Of the 100 or more game dev studios in Romania, many (close to 80%) are in the capital Bucharest. Other cities such as Timișoara and Cluj, or even Craiova or Arad, have also proven their mettle as the “hosts” of burgeoning local gaming studios. While most of these studios feature less than ten employees – over 60% – the national game dev ecosystem is diverse, encompassing a wide variety of positions. Training providers, freelancers, and educational institutions all expand the possibilities within the industry.
Similarly, Bulgaria has also seen an uptick in game dev and gaming related jobs. Ever since the game TZAR kick-started the scene in the ’90s, the growth has been modest yet steady. Most of Bulgaria’s game development jobs are within the capital city Sofia, with Varna and Plovdiv following. The field of game genres developed is diverse: puzzlers, shooters, and card games are all represented.
Though the numbers don’t seem particularly imposing at a glance – 50 studios, half of which have teams of up to 5 people – it’s the potential for further expansion that makes the Bulgarian video game industry the one to watch. Bulgarian game development jobs have yielded growth of almost 4% from 2018 to 2019. According to specific estimations, in four years, the market will approach a user penetration of 15%, up from the previous figure of 12%.
Both Romania and Bulgaria are looking to entice investment and prove themselves as prime game dev destinations. If the stats are any indicator, the game job opportunities there are ripe for expansion.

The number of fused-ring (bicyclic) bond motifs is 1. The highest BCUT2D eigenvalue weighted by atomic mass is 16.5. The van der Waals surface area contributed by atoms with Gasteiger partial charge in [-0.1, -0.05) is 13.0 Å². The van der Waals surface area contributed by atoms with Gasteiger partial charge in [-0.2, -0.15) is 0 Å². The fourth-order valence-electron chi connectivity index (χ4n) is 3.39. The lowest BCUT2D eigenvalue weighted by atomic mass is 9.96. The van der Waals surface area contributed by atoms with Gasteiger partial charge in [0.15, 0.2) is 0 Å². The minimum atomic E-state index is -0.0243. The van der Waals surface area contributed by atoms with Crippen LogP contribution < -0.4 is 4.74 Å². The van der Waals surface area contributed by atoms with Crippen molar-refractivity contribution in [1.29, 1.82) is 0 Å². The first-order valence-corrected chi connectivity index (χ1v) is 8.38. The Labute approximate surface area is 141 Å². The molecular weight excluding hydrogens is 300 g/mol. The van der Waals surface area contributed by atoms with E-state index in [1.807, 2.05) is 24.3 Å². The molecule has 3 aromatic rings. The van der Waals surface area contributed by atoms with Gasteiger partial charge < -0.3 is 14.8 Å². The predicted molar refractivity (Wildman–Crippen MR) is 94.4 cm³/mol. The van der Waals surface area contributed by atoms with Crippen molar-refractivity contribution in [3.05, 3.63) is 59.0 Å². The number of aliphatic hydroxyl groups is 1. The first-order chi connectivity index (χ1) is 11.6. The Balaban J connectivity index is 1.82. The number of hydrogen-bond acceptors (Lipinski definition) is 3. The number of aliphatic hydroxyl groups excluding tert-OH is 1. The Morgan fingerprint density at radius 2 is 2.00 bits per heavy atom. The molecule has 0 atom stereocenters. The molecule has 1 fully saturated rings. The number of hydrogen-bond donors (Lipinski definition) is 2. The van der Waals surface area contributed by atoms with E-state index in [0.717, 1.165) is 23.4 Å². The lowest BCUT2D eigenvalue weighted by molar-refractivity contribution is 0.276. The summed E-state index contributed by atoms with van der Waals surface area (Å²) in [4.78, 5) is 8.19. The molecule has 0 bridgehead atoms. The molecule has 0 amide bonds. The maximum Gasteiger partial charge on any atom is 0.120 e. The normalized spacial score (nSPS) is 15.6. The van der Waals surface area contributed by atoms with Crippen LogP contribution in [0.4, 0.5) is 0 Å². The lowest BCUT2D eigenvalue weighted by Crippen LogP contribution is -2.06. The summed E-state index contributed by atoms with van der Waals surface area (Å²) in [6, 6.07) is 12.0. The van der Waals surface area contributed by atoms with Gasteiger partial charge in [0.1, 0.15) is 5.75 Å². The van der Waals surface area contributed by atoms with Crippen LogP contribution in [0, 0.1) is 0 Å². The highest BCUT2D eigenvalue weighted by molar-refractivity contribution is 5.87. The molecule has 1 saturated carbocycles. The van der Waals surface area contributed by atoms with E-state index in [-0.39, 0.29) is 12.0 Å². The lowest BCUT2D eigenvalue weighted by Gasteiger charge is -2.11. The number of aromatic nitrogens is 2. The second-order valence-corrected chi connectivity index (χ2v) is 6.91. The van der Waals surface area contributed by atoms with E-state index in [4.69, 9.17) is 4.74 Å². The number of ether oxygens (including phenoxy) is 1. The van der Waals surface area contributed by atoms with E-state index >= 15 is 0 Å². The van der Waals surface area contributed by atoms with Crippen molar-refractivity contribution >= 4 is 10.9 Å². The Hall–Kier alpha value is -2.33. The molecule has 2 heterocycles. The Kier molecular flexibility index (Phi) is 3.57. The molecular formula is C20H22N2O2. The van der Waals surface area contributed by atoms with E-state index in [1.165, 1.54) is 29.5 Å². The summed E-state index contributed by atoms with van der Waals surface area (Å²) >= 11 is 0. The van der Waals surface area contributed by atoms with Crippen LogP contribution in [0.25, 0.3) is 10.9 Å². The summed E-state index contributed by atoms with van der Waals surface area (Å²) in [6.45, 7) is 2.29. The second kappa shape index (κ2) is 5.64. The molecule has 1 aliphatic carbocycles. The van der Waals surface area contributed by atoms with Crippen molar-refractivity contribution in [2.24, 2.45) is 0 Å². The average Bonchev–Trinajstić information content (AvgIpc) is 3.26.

Pandemic further enhances growth in game development jobs in Serbia
Turkey is not the only country that has benefited from pandemic-induced growth within the gaming sector. Another country that has been rising, as far as the gaming industry potential, is Serbia.
The pandemic has increased player numbers by record amounts, with the video game industry in the country raking in an annual 50 to 100 million USD. Though the times are unstable due to the Coronavirus pandemic, Serbian game studios will have an uninterrupted increase in new employments.
Serbia’s potential has been a hot topic for some time, with the SGA (Serbian Games Association) serving as a kind of herald of new opportunities in gaming jobs, talented outsourced game developer positions, and agile startups and game studios. The diversity, variety of professionals, talented developers, and unmistakable quality have led to Ubisoft branching out into Serbia and considering scaling up employee numbers there.
As noted by SGA’s Nikola Čavić, Serbia has a critical mass of talent, knowledge, and resources to position itself in the center of excellence and creativity in the gaming industry. SGA’s Kristina Janković further emphasizes how Serbia’s already notable positioning on the global market owes much to well-established local companies 3Lateral and Nordeus but is further accented by the presence of big-name companies such as Playrix and Ubisoft.
Similarly to Turkey, Serbia is also capitalizing on E-sports being the fastest-growing segment in the gaming industry. Combined with the pandemic-induced increase in players and the game development scene’s ambitious growth, this creates an opening for further expansion in a market that is ready for the next big evolution.